Taking the analogy and calculations directly, you are assuming that the fundamental computing unit of the brain is the neuron; we do not know if this is true. It could be a cortical column, a group of several neurons, the neuron, a dendritic branch (a fascinating review paper!), a synapse, receptors or neurotransmitter vesicles (how about glial cells?). This paper describes the somewhat accidental fascination with the historical view of a neuron being 'the unit'.
So, to the numbers. If one treats a singular neuron's action potential as a 1/0 like a transistor, sure you're numbers kind of make sense. (Not sure where you got the 1% figure from?) However this is making the assumption I eluded to above. If you were to run the numbers with synapses, the brain might win.
You are further assuming that a 1/0, spike or no spike, representation of a neuron is all that the brain does. We do not know how the brain encodes information -- as others have said, it might not work in the same serial 1/0 fashion that we have engineered computers to operate. Information/processing in the brain could be via individual neurons firing rates, population firing rates, spike timing, etc. (sections 1.5, 1.6 and 1.7 review some). Imagine that the timing of when a transistor flipped compared to another was important! Moreover, this only considers action potentials (or EPSPs if one redoes the numbers with synapses). Neurons (and synapses) are extremely non-linear and a lot of information/processing might be undertaken before or after an action potential (EPSP). This is the age old question of analogue (brains) vs. digital (modern computers).
Serial vs. parallel
I think an important point missing from previous answers is the fact that the brain is massively parallel. That is, there is not one processor serially undertaking instructions.
A typical CPU (core to be specific) in a computer may be very fast in terms of calculations per second -- arguably a great deal faster than a single neuron -- however, there are very few of these individual units when compared to the brain. This is why supercomputers take advantage of hundreds of CPUs (and cores). However, the numbers of these cores is extremely low when compared to the brain (if we are assuming that a neuron is the fundamental unit, see above), where an analogy might be that each core/neuron is a lot slower, there are however millions (trillions if 'the unit' is a synapse) of cores.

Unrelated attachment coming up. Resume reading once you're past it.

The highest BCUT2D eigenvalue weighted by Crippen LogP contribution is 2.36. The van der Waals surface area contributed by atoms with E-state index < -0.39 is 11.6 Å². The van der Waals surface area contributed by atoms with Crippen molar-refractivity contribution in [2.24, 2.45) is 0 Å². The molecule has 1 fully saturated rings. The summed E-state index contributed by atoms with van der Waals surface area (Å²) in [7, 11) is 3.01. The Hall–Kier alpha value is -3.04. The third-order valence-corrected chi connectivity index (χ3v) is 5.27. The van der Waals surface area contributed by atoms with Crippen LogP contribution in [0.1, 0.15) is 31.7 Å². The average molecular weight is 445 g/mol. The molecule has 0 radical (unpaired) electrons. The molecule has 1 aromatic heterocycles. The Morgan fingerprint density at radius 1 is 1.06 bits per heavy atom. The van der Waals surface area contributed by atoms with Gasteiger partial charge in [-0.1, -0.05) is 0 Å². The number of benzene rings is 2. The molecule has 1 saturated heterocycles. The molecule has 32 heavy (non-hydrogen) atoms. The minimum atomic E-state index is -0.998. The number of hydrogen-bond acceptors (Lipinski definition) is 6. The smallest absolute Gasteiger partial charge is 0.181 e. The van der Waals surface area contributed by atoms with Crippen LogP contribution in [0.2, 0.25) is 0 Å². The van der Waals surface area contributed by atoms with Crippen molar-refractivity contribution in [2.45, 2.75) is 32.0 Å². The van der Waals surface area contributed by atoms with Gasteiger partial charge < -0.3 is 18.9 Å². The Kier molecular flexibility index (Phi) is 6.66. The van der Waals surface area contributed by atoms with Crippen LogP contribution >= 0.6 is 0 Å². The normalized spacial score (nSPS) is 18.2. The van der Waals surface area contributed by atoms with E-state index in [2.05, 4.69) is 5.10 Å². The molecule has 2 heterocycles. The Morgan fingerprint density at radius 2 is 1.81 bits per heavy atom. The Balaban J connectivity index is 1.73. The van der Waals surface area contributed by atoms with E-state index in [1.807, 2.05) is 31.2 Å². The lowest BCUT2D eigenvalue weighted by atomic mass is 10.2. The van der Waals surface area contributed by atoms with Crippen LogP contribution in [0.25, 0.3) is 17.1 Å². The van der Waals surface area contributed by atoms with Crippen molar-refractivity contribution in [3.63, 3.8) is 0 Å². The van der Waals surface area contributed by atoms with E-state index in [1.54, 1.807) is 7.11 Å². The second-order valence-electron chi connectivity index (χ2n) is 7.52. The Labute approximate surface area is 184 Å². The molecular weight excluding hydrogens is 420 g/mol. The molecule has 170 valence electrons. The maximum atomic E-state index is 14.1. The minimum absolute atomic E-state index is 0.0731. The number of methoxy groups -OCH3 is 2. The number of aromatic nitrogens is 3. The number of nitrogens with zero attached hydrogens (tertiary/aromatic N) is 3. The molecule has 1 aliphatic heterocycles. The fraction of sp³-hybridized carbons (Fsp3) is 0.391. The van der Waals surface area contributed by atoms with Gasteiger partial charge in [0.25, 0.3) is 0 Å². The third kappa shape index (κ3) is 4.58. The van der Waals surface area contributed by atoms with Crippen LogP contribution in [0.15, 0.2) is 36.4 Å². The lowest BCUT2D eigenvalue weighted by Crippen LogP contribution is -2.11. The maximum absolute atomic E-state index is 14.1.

Yes, you have considered that a CPU has many many transitors on it, however the CPU itself it still only processing information in a serial fashion. It does this operation, then this operation, then this etc. As I said above, this is why supercomputers use many CPUs as this allows them to do a somewhat parallel process. However this is more complicated as in reality, a computer's parallel programme is typically just a serial one split a few times. For example, you want to calculate what A+b is where A is a huge matrix and b is a constant. One can do this in serial by iterating through all the elements in A and adding b; or, one can 'parallelise' this by using 10 CPUs and splitting the matrix in to 10 subsets and having each CPU do a serial operation on their own subset and finally concatenate the resulting subsets back in to A again. This isn't really parallel computing but rather smaller serial operations (parallel programming is hard). The brain is truly parallel. (The quote in the answer to this previous question has a great analogy in it.)
To compare the two is fundamentally flawed as the way we quantify the performance of a CPU does not apply to the brain. It might be possible to compare them if a common metric could be devised, but this would mean we would need to understand how the brain processes information in the first place, which is a long long way off.
As a final note, have a look at this article.
(Edited to include more detail as there was interest/comments.)